Reading "Religion Out Loud"

Religion Out Loud: Religious Sound, Public Space, and American Pluralism, by Isaac Weiner. New York: New York University Press, 2014.

When I picked this book up from my local public library (thanks MeLCat for your statewide deliver) and glanced through it I braced myself. I held an academic book covering a field where I’ve done little to know reading. I was ready to be challenged.

What I encountered instead is a book of stories told by a good storyteller. And within and around those stories was very accessible and insightful critical analysis. This turned out to be a wonderfully engaging read. I will acknowledge I have little to no experience with the critical world of sound studies, and so I have few resources to analyze the book from within that discipline. I’m a guy interested in faith and sound, and this book is about people of faith and their relationship to sound.

The books author, Isaac Weiner, is an associate professor at The Ohio State University and co-director of the American Religious Sounds Project.

The book covers the main stories covering the span of about 100 years: church bells in late 19th c.; Jehovah Witness sound cars in the early 20th c.; and broadcasting the Islamic call to prayer in the late 20th c. And with each story Weiner details the related legal, or legislative stories.

The primary issue this book covers is how has American society responded to religious sounds in public spaces. Sound often transgresses public and private space. While we can often avoid those things that stimulate our other senses, such as sights and tastes, we have few real barriers to sound. Related to the transgressive issue of sound, is the question of when is sound received as noise? This book also considers the understanding of religion simply as a set of beliefs, or whether the material manifestation of a religion – by doing such things as making loud sounds in public – is an integral part of religions.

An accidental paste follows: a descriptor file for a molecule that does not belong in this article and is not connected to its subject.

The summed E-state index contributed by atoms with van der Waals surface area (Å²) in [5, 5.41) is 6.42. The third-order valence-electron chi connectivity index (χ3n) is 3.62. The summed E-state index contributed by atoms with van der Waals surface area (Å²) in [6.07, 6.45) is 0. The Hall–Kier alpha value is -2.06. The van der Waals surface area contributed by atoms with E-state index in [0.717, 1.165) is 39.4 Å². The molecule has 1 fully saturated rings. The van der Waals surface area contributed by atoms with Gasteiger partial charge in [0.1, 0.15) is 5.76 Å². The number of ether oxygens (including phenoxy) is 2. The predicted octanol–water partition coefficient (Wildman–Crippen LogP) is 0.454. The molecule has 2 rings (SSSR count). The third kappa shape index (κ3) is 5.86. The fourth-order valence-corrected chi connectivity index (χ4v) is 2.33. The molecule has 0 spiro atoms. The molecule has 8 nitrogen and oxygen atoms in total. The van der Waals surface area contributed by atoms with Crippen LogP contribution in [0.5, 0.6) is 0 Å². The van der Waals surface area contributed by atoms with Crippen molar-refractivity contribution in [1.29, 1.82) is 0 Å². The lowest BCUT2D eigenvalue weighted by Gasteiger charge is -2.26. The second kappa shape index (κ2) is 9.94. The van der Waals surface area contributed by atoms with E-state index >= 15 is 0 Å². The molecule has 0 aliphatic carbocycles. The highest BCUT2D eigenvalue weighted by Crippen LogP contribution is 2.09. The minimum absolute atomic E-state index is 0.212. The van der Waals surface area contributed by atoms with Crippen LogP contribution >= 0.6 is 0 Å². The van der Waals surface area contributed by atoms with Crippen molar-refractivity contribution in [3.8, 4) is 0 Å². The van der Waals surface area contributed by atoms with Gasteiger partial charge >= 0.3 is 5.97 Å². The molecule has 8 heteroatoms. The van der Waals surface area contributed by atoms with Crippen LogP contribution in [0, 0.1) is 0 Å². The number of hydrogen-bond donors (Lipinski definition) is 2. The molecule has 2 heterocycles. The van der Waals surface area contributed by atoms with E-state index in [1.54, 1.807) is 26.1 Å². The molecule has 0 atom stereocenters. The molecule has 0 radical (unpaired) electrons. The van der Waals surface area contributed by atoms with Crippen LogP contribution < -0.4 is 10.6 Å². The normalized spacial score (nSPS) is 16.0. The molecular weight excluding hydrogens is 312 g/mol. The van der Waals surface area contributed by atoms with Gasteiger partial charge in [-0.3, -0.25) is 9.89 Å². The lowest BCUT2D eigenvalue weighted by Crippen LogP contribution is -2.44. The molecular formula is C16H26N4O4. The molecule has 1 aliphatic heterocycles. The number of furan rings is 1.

Weiner categorizes public religious noise as serving one of three purposes: to project authority; to announce dissent; and to indicate and negotiate difference.

In looking at stories from mid 19th century to current times, the book follows the track of the industrialization of the U.S. And with industrialization came more loud sounds; of factories, steam and combustion engines, powered public transportation, etc. All this noise was seen by many as an indicator of progress.

But while the public noises of American industrialization was seen as a sign of progress, the public noises of religious life were increasingly seen as a sign of incivility. Western civilization presumed a religious evolution from noisy barbarism to quiet civilization; from a public, materialized religious practice, to a private, internalized set of beliefs.

Weiner does a wonderful job of depicting the challenges the American courts have had with “noisy religions” from seeing all sounds, whether religious or not, as equal and any loud sound as noise, to understanding public religious sound as acceptable free expression of religion. And while the cases of the church bells, and the Jehovah’s Witness sound cars were resolved in the courts, the debate over broadcasting the Islamic call to prayer in Dearborn was resolved through legislative means.

Weiner pulls together his understanding of the American response to public religious sound “[Complaints about religious noise] have expressed liberal Protestant and Post-Enlightenment ideas about ‘good’ religion, conceiving it as properly internalized, individualized, and intellectualized while also serving to authorize and legitimate these distinctly modern notions of suitable religiosity.” (p. 196)

This book helped me consider me consider the sounds of faith and when they means of expressing the content of beliefs, and when they are in themselves actualizations or materializations of that faith. I have been in contexts where the volume of sound was central to the expression of joy and faith. The question of how we should respond when other’s religious sounds transgress our personal sonic space, and when our religious sounds intrude on others remains with me.